Cut the volume, not the intensity, and get into your next training phase stronger than ever. Keep reading this blog by CRB Tech Reviews to know more.
An established-and-true way to get stronger in the gym is to work up to a “peak load,” like a rep PR, over a number of workouts. This could take anywhere from a few weeks to a couple of months, but once you touch the top—say, you are setting a new 5RM personal best, you drop down a bit at the end before beginning a new program.
This is known called “deload,” or “unload,” and it lasts about a week. During this perioid, you might keep lifting, but you don’t go over around 60 percent of your 1RM, depending on the program you follow.
So your successive bench press workouts could appear like this:
Bench press peak week: 3 sets of 5, top set 275 lbs., new 5-rep PR
Bench press deload week: 3 sets of 5, 185 lbs.
New program: Dumbbell bench press, 6 sets of 5, 75 lbs.
Theoretically, it makes sense to deload at the end of a routine to prepare, or more appropriately, “repair” the body for the next program to follow, it is redundant. You go light at the end of the program, only to begin light in the next. The new program is already a deload in its own way.
A better choice, is to “reset” rather than deload when the body reaches a peak level of strength and a lowering in workload is warranted. In simple words, lower the volume, not the intensity. Here we discuss, how to do it.
Progressive Resistance, Regressive Sets
The concept of peaking is that starts with a higher number of sets and a lower load, and slowly increase the load and decrease the sets. Every workout or two put a bit more weight on the bar and drop one set for each exercise. Here’s how it might look for our hypothetical bencher:
Start of a program: 6 working sets of 5 in bench press, 250 lbs.
Week 2: 5 working sets, top set 260 lbs.
Week 3: 4 working sets, top set 270 lbs.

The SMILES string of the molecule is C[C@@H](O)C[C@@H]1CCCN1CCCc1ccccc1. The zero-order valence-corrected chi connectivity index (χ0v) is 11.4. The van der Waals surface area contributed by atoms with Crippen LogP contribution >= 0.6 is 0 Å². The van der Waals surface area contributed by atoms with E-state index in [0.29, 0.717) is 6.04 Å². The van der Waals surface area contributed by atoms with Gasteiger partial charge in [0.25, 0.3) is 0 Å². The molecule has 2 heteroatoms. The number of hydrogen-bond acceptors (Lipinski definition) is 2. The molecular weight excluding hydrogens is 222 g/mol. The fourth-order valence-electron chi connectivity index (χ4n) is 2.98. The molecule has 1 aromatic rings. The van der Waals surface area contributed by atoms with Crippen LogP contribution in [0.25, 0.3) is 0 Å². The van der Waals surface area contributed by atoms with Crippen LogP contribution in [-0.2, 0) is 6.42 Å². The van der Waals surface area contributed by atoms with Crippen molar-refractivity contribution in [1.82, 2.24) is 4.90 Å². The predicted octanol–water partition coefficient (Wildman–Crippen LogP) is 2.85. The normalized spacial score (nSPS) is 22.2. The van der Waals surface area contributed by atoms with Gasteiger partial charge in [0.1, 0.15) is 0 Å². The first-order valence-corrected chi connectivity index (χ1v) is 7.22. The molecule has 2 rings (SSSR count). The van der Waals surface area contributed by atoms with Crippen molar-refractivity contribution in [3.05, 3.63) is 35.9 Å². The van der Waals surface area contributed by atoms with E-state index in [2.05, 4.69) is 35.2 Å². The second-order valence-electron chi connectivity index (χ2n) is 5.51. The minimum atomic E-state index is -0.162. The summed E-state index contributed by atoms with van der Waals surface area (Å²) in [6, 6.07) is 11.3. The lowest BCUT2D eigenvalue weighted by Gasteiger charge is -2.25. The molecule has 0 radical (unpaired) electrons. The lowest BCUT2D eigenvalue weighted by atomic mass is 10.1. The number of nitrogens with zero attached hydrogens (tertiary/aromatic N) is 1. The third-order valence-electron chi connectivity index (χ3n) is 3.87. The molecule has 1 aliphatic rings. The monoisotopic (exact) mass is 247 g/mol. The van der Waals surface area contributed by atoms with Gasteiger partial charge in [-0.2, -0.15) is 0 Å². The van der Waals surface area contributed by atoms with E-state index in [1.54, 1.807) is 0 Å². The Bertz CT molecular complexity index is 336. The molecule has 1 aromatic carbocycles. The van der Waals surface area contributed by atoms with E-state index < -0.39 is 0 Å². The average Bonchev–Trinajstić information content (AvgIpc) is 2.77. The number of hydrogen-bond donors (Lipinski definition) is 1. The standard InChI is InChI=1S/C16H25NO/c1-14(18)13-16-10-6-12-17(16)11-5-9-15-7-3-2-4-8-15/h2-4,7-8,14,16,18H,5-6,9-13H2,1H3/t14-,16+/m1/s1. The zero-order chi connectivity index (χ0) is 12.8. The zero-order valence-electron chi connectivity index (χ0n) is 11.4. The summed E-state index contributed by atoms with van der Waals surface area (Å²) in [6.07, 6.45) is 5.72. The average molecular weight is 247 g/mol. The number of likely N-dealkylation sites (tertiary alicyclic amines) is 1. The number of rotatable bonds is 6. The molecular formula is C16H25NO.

Week 4 (Peak week): 3 sets of 5, top set 275 lbs., new 5-rep PR
Once you reach about half the number of sets you started with, it’s time to begin a new program.
This approach to training works exceptionally well. It maintains a high level of performance, while lowering stress on the body and mreducing the risk of injury.
Even with all the benefits this method provides, though, some lifters feel that the short workouts at the end of a routine don’t have enough volume to make enoughgains.
The truth is there’s more volume than you think in a short and heavy peaking routine
It’s very common among lifters to extend the last set or add extra volume on these peak training days.
Here’s a better solution: Treat your peak week well. Hit the reps, keep the weights heavy, and don’t sweat the decreased volume. Get in your new PR, and don’t add extra sets after you’ve hit your peak sets.
Is Your Peak a Cliff?
If your peaking protocol is very tough from the start, then you’re setting yourself up to fail.
The process of progressively increasing the weight until you reach a peak load must take 3-4 weeks, or more. If it happens before that, you began too heavy!
The magic is to start with the right weight, not too heavy and not too light, and to make progress with every workout until you reach a peak. When that happens, begin over again with a new set of exercises. This way, keep sending your body the message to get stronger, rather than giving it a two-week vacation where the body gets weaker.
We conclude now.
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